Review - Agatha Christie, An English mystery

Written by Laura Thompson, originally published 2007
My rating: 3/5

This is a problematic book. It has its good points, and some very negative. But let's start with the positive. The book is incredibly well researched, if there is anything you ever wanted to know you will find it here. You will find a whole lot of information you didn't even know you wanted to know. And Laura Thompson clearly loves her subject, she loves to write this book and it is very evident throughout it. No, throughout most of the book. She loves the subject and she loves the writer Christie and all this love and staunch belief in Christie can make an entertaining read.

But then there are some problems...

First of all this love for Christie makes Thompson a bit blind to the fact that not everyone that picks up this book will share her absolute devotion, considering Christie the best crime writer of the Golden era of English crime. It is of course quite alright to believe in your subject, but it can get a bit tedious with a long section stating Thompson’s opinions on why Christie is the greatest presented as unarguable fact.

Secondly, this is not a straightforward biography, you get all the facts, but a bit jumbled up as if you are supposed to have a grasp on the basic facts of Christie's life beforehand. For example, Christie’s first husband, Archie, is not much more than introduced before you are told that the marriage will end in shambles (which can get a bit boring for the reader, if nothing else). What Thompson want to tell her readers is instead the psychological biography of Christie. And that is a dangerous road to tread. Thompson seems incapable of consenting to that some things we just don't know, and we won't ever get the answer. The blurb on my copy talks about a unique access to letters, diaries and interviews with the family. This might be true, but it doesn't change the fact that most of the information come from Christie's books. Not her autobiography but her novels. Of course parts of it might very well reveal something about their creator, but it can't be used as facts, not even when semi-autobiographical. We just don't know what's true, and what is a pure fiction. Most of all Thompson turns to ‘Unfinished portrait’ and when there are facts and thoughts which collide with what we KNOW about Christie Thompson just pass them by without admitting the problem with using such a source when using the books for other parts of her life which we have very little, or no, other information about. Because we have to admit that there are quite frankly a lot about Christie's thoughts and inner life we don't know anything about. Not to mention that the novels are used in this way only when it suits this book's purpose. When a character says something less suitable it is labelled as a product of Christie's creativity.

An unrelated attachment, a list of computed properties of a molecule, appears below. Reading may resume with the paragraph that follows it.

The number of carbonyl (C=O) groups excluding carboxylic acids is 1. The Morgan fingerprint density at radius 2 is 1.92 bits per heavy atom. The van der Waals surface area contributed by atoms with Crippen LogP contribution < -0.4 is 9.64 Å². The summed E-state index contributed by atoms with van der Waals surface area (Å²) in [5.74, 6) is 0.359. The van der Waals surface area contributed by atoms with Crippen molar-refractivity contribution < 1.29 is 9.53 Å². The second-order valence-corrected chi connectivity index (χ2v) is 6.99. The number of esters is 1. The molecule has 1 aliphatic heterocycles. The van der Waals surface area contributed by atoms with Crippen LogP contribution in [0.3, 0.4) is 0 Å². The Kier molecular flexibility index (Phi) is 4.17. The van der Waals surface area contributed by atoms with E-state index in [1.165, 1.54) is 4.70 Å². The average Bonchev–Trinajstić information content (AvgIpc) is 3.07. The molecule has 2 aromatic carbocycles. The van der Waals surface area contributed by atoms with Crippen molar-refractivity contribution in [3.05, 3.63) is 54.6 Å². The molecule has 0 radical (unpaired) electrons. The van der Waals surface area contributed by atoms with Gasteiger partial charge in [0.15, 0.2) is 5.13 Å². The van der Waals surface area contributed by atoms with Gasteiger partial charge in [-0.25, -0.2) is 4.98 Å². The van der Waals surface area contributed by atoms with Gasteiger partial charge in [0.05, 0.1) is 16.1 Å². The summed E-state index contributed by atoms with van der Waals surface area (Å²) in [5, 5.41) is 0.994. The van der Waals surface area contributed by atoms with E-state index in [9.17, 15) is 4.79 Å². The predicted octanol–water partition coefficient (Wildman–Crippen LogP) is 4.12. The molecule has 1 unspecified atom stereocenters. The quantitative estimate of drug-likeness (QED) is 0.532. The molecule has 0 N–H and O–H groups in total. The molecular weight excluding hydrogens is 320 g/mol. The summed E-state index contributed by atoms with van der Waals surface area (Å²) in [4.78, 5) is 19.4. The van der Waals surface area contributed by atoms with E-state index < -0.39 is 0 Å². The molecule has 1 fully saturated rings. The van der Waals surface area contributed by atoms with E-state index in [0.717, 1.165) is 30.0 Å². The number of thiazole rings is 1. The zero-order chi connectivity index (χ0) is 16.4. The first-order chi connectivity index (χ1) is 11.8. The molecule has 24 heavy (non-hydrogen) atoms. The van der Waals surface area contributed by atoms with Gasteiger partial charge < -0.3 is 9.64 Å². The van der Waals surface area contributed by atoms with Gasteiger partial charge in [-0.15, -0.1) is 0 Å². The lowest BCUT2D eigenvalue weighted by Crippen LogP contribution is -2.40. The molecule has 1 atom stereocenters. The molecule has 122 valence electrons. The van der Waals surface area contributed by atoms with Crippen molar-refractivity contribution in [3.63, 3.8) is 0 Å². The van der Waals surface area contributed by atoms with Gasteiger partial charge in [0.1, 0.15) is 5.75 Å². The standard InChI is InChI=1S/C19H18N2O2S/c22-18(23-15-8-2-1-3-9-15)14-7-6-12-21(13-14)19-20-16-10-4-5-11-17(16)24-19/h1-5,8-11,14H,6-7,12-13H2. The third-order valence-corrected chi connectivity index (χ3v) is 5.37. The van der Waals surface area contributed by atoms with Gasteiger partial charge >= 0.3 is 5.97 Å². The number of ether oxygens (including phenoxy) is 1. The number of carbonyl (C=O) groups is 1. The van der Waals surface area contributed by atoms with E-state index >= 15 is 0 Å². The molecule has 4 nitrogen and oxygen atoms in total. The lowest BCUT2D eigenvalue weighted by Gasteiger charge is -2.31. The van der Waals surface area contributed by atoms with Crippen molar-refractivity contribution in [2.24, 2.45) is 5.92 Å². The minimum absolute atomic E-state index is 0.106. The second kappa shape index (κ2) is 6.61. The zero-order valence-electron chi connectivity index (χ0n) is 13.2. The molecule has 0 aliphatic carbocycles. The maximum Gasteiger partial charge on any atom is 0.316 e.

Thirdly the main purpose of the book is without a doubt for the author to give her version of what she thinks happened when Christie disappeared for a week in 1926. I do not have a problem with that, it is an engrossing read. But there is a problem in this for the rest of the book. Everything that happened before this is analyzed with the knowledge of what was to happen then, and much afterwards is then analyzed as an effect of that one week and the media reaction afterwards, without taking into account that there are of course other things that must have influenced Christie and her actions. A person's actions in his or her life are generally not explainable with just one single cause. Another side-effect of this is that the later parts of her life are described in a way that is much less interesting, and since that is about fifty years of her life it is a bit of a problem.

Fourthly there are many instances in the book when what she writes is an answer to the book ‘Agatha Christie and the eleven missing days’ by Jared Cade, where Thompson mostly disagrees with the conclusions drawn. If you haven't read the book in question, and no I haven't, it is just pointless.

And finally Thompson has a clear concept of what she thinks, stating them as facts and not opinions, most prominent in her belief that Christie was too attached to her mother and the house where she grew up. I should say the evidences she puts forward are not hard enough to really sound convincing...

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